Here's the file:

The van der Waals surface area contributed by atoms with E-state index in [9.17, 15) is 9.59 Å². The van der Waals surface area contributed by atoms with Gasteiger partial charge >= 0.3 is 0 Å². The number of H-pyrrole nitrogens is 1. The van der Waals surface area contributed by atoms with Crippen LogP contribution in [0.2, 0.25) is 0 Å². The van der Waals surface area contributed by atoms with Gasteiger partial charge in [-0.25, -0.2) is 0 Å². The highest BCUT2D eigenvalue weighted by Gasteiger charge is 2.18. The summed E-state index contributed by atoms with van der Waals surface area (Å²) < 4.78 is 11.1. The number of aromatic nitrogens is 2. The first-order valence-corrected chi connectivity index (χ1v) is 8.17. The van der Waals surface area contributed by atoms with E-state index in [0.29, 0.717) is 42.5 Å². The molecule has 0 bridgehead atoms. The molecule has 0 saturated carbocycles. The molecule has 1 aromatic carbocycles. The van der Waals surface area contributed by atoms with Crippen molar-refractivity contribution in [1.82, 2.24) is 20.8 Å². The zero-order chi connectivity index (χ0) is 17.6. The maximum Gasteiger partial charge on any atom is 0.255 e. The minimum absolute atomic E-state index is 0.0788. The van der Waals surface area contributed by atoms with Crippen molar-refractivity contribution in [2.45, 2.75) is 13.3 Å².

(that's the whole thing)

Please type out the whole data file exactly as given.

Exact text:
The van der Waals surface area contributed by atoms with E-state index in [9.17, 15) is 9.59 Å². The van der Waals surface area contributed by atoms with Gasteiger partial charge >= 0.3 is 0 Å². The number of H-pyrrole nitrogens is 1. The van der Waals surface area contributed by atoms with Crippen LogP contribution in [0.2, 0.25) is 0 Å². The van der Waals surface area contributed by atoms with Gasteiger partial charge in [-0.25, -0.2) is 0 Å². The highest BCUT2D eigenvalue weighted by Gasteiger charge is 2.18. The summed E-state index contributed by atoms with van der Waals surface area (Å²) < 4.78 is 11.1. The number of aromatic nitrogens is 2. The first-order valence-corrected chi connectivity index (χ1v) is 8.17. The van der Waals surface area contributed by atoms with E-state index in [0.29, 0.717) is 42.5 Å². The molecule has 0 bridgehead atoms. The molecule has 0 saturated carbocycles. The molecule has 1 aromatic carbocycles. The van der Waals surface area contributed by atoms with Crippen molar-refractivity contribution in [1.82, 2.24) is 20.8 Å². The zero-order chi connectivity index (χ0) is 17.6. The maximum Gasteiger partial charge on any atom is 0.255 e. The minimum absolute atomic E-state index is 0.0788. The van der Waals surface area contributed by atoms with Crippen molar-refractivity contribution in [2.45, 2.75) is 13.3 Å².